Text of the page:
Tuesday, March 9, 2010

Stepmoms are a Blessing

If you read stepmom books or blended family books, you are asked to let things be and respect the other parents' place.

I believe that there is a difference in respecting the other parents' love and place in the child's heart and knowing that one parent blatantly misuses and harms the child.  It seems that quite a lot of people out there, that usually fall into the group of mediators and therapists, recommend keeping the children happy, not fighting, and not being upset about anything. I read so many posts about stepmoms feeling wrong or confused because they know that something horrible is happening yet they are told to feel guilty for not just letting the child be.

It is not wrong to teach children values, morals, introduce them to beliefs, introduce them to new things and new ways of thought, and generally be a parent to them. If you are their parent, you will always be their parent. If you parent in a way that is not illegal or abusive, you should be allowed to parent. That is what this state's law says (California).

Instead, court boils it down to which house the child enjoys more (which does not actually mean which house is safest or filled with the most love, parenting and care) and has little to do with parenting. Especially if the child is manipulated or confused and just wants the stuff or to please one parent, usually the parent who makes their love conditional.

If you are seeing that you stepchild is not taking medicine, should see a doctor, needs guidance, can use some cultural awakening, could be introduced to church or new things, can learn about hygiene.... Why should you be afraid? You are in their life for a reason, and they could benefit. The greatest benefit a child could have from a divorce is the introduction of new things from the new people in their lives. Sometimes they won't like the new things, but as any child development expert knows, exposure is key. Without exposure, we do not learn.

Of course, it's best to have your spouse cover as much as possible. But my husband often lets me do the talking when he knows I am more of the expert on a topic, or if something is a little more of a girl issue as we have two girls. I talk to her about bras, we both talk to them about make-up and keeping their bodies covered, we both talk to them about allergies, I primarily talk about food and fitness health, on and on. 

Then there are values. Who decides what to teach about hygiene and religion and morals? It only falls on social and child services when it's really too late. Who decides? Parents. If you are a parent, you stay a parent. Your say, your values, your opinions- They go to your child. It is your job. We all know and accept that, except for seemingly ex-spouses and their families. Oh, and family experts who just want the kids to exist and "have fun". The value of simple learning has fallen off the priority list in a lot of articles and books I read...I can tell you I didn't go to two of the best universities in the world by not learning any dedication and values from my parents. I am who I am because of the seriousness of my parents, their support of my hard work, and their encouragement to achieve more. I am very much defined by much of their instruction of values, and I am quite proud of this fact. Not to mention, I know *quite* a few adults and teens who wish their parents had been more value and instruction-driven in their lives rather that concerned about petty or selfish interests.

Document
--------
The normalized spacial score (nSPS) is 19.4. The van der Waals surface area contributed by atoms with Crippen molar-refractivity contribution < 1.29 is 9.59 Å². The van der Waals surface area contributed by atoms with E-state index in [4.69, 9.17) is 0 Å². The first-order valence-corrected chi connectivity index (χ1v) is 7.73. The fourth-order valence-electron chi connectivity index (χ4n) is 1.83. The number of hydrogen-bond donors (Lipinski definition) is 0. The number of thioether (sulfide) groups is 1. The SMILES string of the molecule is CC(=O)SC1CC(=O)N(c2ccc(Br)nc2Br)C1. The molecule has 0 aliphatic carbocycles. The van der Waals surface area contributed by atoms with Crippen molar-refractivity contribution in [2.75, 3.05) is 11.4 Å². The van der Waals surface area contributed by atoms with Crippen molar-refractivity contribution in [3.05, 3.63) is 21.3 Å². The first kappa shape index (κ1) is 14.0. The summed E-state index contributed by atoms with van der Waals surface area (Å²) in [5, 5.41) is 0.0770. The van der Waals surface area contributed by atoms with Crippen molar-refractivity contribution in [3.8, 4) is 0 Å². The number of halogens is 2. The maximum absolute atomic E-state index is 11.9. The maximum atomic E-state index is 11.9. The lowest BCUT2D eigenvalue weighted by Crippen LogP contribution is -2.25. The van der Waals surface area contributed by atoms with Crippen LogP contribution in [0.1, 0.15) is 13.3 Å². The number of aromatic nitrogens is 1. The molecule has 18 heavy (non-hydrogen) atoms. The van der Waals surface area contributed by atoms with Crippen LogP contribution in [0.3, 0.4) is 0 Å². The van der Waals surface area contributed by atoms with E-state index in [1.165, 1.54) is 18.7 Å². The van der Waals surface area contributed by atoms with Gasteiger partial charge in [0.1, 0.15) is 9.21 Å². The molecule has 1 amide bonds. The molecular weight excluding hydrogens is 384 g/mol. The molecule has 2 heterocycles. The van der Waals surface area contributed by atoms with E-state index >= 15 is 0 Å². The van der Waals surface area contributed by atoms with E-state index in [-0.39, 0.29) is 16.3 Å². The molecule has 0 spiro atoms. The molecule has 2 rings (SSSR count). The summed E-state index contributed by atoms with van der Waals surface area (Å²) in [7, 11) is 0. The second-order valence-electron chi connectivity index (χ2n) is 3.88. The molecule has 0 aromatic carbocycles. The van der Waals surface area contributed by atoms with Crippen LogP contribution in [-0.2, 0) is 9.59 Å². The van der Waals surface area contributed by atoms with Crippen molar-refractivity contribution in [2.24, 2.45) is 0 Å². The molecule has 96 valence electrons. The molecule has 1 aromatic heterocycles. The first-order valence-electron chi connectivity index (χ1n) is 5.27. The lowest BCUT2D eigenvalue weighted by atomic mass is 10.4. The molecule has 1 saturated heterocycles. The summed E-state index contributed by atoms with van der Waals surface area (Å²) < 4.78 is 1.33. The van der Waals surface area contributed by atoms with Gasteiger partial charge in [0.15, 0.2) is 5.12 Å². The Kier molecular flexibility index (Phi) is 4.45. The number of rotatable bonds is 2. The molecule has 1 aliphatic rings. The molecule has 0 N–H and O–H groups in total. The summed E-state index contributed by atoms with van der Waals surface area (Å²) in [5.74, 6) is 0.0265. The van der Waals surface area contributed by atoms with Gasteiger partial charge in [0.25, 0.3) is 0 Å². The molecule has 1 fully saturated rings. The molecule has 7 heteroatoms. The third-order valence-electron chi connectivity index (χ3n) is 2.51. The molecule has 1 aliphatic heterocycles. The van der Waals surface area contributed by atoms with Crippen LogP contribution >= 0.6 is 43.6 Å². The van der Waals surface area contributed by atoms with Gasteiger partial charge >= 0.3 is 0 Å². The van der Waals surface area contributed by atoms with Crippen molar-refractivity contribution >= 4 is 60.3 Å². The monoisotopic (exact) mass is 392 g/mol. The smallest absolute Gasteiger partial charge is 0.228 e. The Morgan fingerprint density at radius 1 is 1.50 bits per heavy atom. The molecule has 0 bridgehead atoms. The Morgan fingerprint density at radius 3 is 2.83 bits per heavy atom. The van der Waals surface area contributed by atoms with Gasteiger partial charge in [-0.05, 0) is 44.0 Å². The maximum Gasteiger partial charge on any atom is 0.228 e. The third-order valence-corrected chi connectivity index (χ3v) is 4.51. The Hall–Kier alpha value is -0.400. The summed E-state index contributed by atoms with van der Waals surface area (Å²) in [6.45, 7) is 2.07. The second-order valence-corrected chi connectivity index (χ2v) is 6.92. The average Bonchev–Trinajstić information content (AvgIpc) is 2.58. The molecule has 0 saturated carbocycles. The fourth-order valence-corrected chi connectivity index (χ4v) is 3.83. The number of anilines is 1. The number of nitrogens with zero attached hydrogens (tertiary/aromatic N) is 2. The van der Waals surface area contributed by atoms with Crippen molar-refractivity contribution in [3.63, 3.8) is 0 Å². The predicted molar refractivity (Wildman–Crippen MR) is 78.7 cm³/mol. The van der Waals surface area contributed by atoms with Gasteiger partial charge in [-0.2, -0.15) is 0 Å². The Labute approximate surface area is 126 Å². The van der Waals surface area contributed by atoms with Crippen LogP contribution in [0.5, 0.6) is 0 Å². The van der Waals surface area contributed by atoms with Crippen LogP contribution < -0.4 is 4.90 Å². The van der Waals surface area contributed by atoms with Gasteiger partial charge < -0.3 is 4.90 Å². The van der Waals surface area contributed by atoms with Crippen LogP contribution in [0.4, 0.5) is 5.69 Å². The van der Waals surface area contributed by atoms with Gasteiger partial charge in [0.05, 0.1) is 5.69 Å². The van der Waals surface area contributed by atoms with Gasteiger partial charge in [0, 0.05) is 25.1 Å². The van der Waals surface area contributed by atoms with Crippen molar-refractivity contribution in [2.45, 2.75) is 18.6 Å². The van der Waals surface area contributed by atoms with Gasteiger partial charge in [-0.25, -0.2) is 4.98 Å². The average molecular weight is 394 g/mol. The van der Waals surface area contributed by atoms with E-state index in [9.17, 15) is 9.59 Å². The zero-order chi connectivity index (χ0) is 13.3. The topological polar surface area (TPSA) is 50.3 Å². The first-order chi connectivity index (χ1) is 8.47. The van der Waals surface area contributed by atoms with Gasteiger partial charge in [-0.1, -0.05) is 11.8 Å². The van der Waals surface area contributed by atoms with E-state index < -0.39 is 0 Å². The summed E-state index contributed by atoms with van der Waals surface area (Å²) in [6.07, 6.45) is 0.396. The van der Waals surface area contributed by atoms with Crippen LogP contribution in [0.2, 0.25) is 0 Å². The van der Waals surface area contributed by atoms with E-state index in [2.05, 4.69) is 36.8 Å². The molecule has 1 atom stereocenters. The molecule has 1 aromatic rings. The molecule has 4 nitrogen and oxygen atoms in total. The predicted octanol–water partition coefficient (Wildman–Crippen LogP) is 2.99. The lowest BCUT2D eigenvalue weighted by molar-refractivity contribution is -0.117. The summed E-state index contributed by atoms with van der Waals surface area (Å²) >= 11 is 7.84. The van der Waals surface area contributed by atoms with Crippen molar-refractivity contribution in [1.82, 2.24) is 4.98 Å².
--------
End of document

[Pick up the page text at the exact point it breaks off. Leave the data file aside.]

Your spouse needs to back you, or you need to discuss it first, but this is one of the few places in which sitting back and not taking action is one of the hardest things to possibly do. Why should you not ask your spouse to talk to the child, write an email to the other parent, or contact a doctor if you know that the children are taking the wrong medicine or being ignored in a certain area? The court may not care, but when you married your spouse, you promised to care about him. And with him, come his children. Sometimes you need to not care as much, and I understand that. But there will be plenty of times where children will need guidance and your type of love, whether they respect it or not.

You are a blessing to their life, though they do not know it most of the time or at all. You have a lot to offer, and that is why you are in their life. I'm clearly not advocating suffocation of your lifestyle, but I am tired of hearing and reading silencing messages from non-experts and experts alike. You are not a helpless bystander, but you are in fact tasked with sometimes, or all of the time, caring for these kids. You are important, and your knowledge does differ. They are lucky to have you.


  1. AMEN! I'm sick of the "sit back and let everyone else take care of it" speeches. I tell the kids all the time it's never a bad thing to have too many people loving you and taking care of you. There are plenty of people who aren't so lucky! Ignoring their needs and not stepping in when you know it's the right thing to do is being neglectful. I think like any good parent you have to pick and choose your battles, but that doesn't mean to not care for the kids. For me it means I need to not worry about the court battles that I have no control over, but helping my SD who is getting picked on at school because BM dresses her like a boy...yeah, I will help with that :)

  2. =) Thanks. I can't believe so many parents tell stepmoms to just not care. Now, if you confronted them and asked them if that's what they're saying- You know, a "so let me get this straight- you're saying this??" moment, then they would totally backpedal, but I've seen people still end up with the same advice after they directly said that yeah, maybe I shouldn't ignore what most parents would consider serious to just plain normal.